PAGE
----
Two stories of how the 2004 Indian ocean tsunami changed the lives of a survivor in the Indonesian province of Aceh and a social worker from Jakarta.


Nelly's bakery now employs 30 mostly women workers

A baker's inspiration

 

Nelly, or Ibu Nelly as she is known in her village, survived the deadly tsunami with her husband and two children.

 

Like thousands of other tsunami survivors, Nelly lost her relatives and everything else after giant waves flattened Aceh's coastal communities, and in some parts, slammed into towns 10km from the shore.

 

"I had a small bakery with six workers in 2001 but lost it all in the tsunami," she says, stacking flavoured buns into big white plastic crates for transportation.

 

In the months after the disaster, Nelly and her husband, Ismail, were each earning $3.50 a day to clean up affected areas under a cash-for-work programme run by Mercy Corps, a US-based aid agency.

 

But Nelly, 33, was keen to start baking again and sought financial assistance from Mercy Corps, which offered to guarantee her bank loan as part of its recovery plan for tsunami victims.

 

A year later she re-started her bread business in her village of Nusa just outside of the provincial capital Banda Aceh.

 

Nelly said she almost gave up on life
when the tsunami struck
"We only had an oven and a mixer," she says. "And we managed to raise some capital by selling off whatever rice we had stocked up."

 

Today, the couple run the fairly successful Nusa Indah Bakery out of an old, cramped house in the village.

 

About 100 metres away a new and bigger building is under construction.

 

"We'll be moving to a cleaner place once our new place is finished later this year because I realise that hygiene and food safety is extremely important in this business," she says.

 

Last year they won Rp45m ($4,800) for running the best micro-business in the country, beating more than 5,600 entries in an annual competition held by a big Indonesian firm.

 

Nusa Indah Bakery now employs about 30 workers and bakes up to 15,000 rolls of buns a day for distribution to major towns across the province.

 

"When the tsunami hit us, I felt like it was the end of the world," she says, recalling the morning of December 26.

 

"I'll never forget that day … I almost lost the will to live."

 

What saved Nelly was the shared burden of loss she experienced with thousands of other tsunami survivors, many suffering a much worse fate than her.

"The disaster has somehow been a blessing in disguise," she says. "That's how I'd like to think of it now."

 

 

 

Boarding school for tsunami orphans

 

Fajar Hidayah took in 300
orphans after the tsunami
As soon as Draga Rangkuti saw the first news footage of the devastation in Aceh, she knew she had to go and help in some way.

 

"My heart immediately went out to the children," she says. "They had lost their families and had nothing and no one left."

 

Draga, 46, is co-founder of the Jakarta-based Fajar Hidayah Foundation, a boarding school attended by children from upper middle-class families.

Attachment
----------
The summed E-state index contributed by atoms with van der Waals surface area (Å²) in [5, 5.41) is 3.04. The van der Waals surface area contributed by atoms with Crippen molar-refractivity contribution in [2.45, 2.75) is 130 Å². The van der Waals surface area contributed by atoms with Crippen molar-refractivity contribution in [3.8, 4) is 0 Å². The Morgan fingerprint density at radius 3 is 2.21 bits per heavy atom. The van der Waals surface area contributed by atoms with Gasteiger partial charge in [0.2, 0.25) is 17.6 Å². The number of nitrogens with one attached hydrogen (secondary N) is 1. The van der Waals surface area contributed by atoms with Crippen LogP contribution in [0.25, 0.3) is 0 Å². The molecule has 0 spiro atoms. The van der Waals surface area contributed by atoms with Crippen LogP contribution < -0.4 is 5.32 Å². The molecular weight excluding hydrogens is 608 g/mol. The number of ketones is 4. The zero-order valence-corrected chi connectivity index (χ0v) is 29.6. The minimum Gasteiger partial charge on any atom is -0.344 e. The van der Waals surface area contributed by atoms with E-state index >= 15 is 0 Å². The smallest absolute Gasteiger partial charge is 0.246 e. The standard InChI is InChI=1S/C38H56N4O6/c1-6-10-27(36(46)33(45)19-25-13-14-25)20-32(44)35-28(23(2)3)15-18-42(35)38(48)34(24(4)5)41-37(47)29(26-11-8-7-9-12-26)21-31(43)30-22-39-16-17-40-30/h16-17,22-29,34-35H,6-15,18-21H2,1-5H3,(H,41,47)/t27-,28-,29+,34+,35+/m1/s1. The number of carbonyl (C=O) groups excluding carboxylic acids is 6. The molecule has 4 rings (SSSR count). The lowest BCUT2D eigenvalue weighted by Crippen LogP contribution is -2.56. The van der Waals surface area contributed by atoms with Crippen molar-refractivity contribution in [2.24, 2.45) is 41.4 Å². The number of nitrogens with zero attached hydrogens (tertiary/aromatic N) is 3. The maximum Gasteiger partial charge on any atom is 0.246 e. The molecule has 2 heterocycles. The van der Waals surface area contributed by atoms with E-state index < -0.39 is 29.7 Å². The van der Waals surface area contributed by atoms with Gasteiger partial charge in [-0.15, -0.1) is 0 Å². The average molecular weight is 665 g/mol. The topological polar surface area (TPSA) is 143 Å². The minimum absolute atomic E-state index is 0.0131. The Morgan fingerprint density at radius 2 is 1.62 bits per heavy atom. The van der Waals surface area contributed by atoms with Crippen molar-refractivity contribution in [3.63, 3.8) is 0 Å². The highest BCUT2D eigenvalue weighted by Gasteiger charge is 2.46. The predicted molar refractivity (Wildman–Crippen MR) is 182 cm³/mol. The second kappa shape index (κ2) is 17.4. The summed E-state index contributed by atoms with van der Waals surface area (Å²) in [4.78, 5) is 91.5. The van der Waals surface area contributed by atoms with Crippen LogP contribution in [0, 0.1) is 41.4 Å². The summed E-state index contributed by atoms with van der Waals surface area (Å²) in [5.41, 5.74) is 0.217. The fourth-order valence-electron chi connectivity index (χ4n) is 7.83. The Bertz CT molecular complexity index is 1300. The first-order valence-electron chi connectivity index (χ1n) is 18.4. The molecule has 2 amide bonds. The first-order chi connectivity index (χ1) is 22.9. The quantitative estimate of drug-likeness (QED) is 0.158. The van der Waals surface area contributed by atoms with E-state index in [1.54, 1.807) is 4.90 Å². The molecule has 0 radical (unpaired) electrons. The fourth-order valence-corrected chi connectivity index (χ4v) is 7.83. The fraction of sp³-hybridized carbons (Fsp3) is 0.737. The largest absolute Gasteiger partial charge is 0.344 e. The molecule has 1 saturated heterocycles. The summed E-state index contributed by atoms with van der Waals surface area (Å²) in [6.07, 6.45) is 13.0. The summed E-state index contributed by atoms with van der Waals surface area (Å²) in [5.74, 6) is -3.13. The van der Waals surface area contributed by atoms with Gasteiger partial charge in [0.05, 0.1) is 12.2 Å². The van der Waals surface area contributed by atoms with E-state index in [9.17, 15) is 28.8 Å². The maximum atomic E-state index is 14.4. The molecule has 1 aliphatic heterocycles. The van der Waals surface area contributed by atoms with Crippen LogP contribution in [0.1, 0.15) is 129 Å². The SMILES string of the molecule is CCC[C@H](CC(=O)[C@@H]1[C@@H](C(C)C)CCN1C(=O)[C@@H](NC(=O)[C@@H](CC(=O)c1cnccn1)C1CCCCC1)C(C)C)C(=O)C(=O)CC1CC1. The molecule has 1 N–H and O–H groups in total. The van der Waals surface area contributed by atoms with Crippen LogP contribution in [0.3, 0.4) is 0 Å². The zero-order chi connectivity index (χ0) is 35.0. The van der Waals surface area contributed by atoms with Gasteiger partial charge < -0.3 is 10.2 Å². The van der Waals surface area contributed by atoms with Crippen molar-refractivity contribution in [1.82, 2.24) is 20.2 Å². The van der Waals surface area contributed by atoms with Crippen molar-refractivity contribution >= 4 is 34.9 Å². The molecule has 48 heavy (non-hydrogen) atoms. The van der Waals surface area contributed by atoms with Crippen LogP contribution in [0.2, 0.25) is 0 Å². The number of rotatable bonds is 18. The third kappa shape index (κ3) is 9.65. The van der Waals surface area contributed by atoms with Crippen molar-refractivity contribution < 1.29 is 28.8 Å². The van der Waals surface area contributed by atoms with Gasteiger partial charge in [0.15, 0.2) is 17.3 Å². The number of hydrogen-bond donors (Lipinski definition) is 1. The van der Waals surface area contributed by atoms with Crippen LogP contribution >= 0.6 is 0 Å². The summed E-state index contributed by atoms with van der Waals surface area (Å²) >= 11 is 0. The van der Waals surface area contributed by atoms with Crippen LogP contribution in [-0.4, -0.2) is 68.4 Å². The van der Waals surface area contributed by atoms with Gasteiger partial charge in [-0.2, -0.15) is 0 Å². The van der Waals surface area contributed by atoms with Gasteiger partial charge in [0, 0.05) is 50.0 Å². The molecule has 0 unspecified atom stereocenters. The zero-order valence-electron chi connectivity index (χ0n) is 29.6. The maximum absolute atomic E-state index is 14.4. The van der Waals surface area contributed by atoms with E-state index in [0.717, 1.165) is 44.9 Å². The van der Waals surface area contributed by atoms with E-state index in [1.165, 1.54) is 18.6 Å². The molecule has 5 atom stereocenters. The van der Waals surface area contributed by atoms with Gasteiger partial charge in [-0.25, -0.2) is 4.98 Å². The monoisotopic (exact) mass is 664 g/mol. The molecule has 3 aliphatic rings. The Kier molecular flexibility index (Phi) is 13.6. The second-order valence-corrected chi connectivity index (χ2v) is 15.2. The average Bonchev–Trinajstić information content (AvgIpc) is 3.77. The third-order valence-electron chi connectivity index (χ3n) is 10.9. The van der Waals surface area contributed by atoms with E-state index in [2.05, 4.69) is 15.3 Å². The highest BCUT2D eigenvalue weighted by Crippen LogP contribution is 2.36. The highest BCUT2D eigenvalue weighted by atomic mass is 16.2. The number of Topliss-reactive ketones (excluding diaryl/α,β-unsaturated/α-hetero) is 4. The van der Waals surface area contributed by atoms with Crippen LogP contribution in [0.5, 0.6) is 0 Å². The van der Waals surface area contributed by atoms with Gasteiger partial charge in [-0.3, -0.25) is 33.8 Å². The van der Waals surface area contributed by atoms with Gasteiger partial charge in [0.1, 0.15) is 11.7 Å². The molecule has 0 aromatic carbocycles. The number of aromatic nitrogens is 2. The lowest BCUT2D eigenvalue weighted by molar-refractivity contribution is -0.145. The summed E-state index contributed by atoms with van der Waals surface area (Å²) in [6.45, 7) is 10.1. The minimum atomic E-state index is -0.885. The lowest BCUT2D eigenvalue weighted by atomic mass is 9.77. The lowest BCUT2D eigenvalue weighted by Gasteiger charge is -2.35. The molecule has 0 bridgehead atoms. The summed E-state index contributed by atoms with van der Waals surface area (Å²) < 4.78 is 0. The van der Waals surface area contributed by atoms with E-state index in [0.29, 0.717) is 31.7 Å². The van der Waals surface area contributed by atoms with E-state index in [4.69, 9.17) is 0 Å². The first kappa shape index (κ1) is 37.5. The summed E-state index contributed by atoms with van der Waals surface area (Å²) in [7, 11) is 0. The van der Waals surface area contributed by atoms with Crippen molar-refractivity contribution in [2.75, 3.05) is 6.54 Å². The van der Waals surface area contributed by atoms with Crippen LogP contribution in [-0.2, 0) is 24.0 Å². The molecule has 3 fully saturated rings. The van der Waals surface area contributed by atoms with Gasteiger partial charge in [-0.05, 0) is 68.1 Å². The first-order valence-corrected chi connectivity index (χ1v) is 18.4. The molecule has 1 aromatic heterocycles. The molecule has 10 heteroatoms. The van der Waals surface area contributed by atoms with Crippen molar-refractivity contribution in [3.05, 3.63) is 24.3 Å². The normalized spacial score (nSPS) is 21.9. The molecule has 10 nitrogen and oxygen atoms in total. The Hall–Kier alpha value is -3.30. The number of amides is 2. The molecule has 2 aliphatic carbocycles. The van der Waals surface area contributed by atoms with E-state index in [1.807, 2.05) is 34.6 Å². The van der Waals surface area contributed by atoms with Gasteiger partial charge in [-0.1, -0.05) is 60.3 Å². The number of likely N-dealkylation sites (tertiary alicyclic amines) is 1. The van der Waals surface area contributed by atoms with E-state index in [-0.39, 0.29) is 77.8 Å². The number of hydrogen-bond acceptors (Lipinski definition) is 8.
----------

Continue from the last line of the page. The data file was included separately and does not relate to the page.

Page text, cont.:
"After learning of the situation in Aceh, I knew that providing psychological counselling alone would not be enough for the children," she says.

 

"So I began toying with the idea of opening a boarding school for tsunami orphans."

 

Draga and her husband immediately flew to Aceh to help in the massive recovery efforts.

 

"We wanted to help the children deal with the trauma of losing their families before they can move on with their lives," she says.

 

"And we wanted to break the poverty cycle so that these children could help rebuild Aceh."

 

The first batch of 300 orphans lived in small rented building in Pagar Air, a remote farming village near Banda Aceh.

 

Late last year, the Fajar Hidayah integrated boarding school moved to a new $6m complex that can house up to 1,200 children, not far from the old premises.

 

Mirdas, Draga's husband, says there were about 40,000 tsunami orphans in Aceh.

 

"We've already received a request to place another 2,000 in our school," he says.

 

The couple plans to include child victims from Aceh's separatist conflict in the future.

 

The couple hopes the children
will help rebuild Aceh
Neighbouring Singapore has contributed in a big way to the school project, providing 70 per cent of the funding for the new complex that is being completed in stages.

 

"If not for the commitment of the government and people of Singapore, Fajar Hidayah would not have a bigger building and better facilities here in Aceh," says Draga.

 

Recently, her team was approached by the Aceh government to help train teachers across the province.

 

Aceh lost about 2,500 teachers in the tsunami.

 

"The Aceh government wants us to prepare a training syllabus for teachers in the whole province," Draga says. "We are still discussing the details of the proposal."

 

She says the syllabus will be prepared by a Singapore-based early childhood educational organisation.

 

Puspa Sivan, director of Parent Teacher Child Learning School, says Draga's grit and determination to help Aceh's orphans was necessary in a situation where people were suspicious of "outsiders".

 

"The people have been through a lot ... first the conflict then the tsunami," she says. "It's not surprising that they are generally distrustful of anyone from outside of Aceh." 

"The children need to heal and move on. At the same time it is very important that they remember their families."